We also tried the Kyjen Slo-Bowl Slow Feeder Slow Feed Interactive Bloat Stop Dog Bowl. I ordered it off of Amazon for $13.00. This bowl gets four out of five paws as well. It did a great job of slowing down Turnip’s eating…just as good as the Martha Stewart bowl. However, it is a little more challenging for me to keep clean. Again, this one is made of plastic and while it is BPH free, etc. it is still plastic…so no microwave or dishwasher action.
Turnip is rotating between eating out of the Martha Stewart bowl and the Kyjen bowl and we no longer have issues with him vomiting up his food.
What if your dog just lifts the slow feeder bowl and dumps it? While he is a fast eater Turnip was not impatient enough to lift up the slow feeder bowl and dump his food. I have watched several video reviews of slow feeder bowls being picked up and dumped over by larger breeds who were frustrated with having to work to get their food out of the bowl. Clever dogs…but not helpful if you are trying to slow down the dog’s eating pace. If this were the situation with Turnip I would still have worked with the slow feeder bowls. However,I would have integrated the bowl more slowly and trained him to use it. I would have done this by only putting a small amount food at a time in the bowl and rewarding (him) with more food in the bowl for working at getting the food out of the bowl without dumping it. This would be a great time to bring out the clicker!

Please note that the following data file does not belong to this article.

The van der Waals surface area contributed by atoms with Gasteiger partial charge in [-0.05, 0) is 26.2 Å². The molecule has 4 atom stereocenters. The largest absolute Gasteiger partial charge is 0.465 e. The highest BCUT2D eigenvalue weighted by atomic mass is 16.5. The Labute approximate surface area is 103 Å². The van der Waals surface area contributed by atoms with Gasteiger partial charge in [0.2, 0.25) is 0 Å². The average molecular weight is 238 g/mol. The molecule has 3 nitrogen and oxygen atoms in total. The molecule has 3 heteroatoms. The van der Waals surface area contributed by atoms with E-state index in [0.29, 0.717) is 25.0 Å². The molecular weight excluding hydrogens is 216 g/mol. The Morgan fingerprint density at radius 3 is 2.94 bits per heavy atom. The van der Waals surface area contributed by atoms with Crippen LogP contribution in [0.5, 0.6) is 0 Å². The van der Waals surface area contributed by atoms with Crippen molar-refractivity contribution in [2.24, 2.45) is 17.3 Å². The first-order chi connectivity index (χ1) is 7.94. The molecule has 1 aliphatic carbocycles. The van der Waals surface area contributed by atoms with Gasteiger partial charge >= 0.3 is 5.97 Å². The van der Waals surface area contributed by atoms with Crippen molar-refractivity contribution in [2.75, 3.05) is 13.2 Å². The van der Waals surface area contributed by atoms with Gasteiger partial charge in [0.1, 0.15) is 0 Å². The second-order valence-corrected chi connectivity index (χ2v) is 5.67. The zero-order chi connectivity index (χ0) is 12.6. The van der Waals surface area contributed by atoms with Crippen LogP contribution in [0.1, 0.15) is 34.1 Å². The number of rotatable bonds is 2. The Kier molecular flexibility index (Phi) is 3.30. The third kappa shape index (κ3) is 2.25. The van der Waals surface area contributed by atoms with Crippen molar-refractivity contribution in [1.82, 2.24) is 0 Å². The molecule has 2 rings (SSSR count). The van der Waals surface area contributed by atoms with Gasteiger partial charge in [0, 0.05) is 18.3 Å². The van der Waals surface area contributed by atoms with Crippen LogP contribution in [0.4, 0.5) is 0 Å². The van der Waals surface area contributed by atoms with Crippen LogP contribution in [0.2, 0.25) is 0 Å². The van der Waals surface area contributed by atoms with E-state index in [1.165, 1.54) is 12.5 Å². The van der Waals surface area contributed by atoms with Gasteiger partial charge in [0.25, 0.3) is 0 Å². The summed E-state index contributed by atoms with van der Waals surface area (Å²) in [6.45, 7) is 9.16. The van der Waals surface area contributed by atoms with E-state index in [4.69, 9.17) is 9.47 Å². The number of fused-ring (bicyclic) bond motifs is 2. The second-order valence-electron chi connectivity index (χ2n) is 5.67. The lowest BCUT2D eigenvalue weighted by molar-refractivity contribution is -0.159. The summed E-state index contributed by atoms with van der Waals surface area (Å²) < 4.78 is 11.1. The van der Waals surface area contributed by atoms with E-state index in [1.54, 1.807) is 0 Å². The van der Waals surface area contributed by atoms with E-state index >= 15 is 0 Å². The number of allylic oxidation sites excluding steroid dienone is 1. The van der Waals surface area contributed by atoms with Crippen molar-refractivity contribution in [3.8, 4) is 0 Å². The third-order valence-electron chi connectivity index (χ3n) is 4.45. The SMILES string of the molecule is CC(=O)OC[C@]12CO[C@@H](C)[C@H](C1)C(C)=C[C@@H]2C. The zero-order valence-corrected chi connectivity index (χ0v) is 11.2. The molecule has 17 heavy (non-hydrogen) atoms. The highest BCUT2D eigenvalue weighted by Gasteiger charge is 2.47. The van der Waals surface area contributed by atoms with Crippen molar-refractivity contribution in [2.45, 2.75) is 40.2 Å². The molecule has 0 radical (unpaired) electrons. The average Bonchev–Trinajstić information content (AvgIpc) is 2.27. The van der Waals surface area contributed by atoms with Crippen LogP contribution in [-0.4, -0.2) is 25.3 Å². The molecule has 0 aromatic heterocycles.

I hope this was helpful! Check out my Pet Parent Resource Guide for other reviews and tips I have written for pet parents! Also keep in mind that I sell my Pet Rescue Art and Pet Adoption and Pet Sympathy Cards at my Rescue Mama ETSY Shop!
Stem Cell Procedures for Dogs: the miracle we were looking for…
About a month a go I published a post regarding a stem cell procedure that we had done for our chocolate lab, Sam. I said I would post an update on how this procedure has impacted Sam in another 30 days. Here it is…
In the last month Sam’s quality of life has changed dramatically. For context; prior to his stem cell injections Sam was at the point where he could only walk for about 5-10 feet before he had to lay down and rest due to pain from the arthritis in his elbows and hips. Sam has never had normal legs. His front legs are bowed to the point that he can not bend them – he never has been able to bend his legs in the time we have known him (we rescued him 8 years ago). Every vet that has examined Sam has always told us the same thing…it is the worst case of arthritis they have ever seen in a dog (especially to see a dog afflicted as young as he was with arthritis).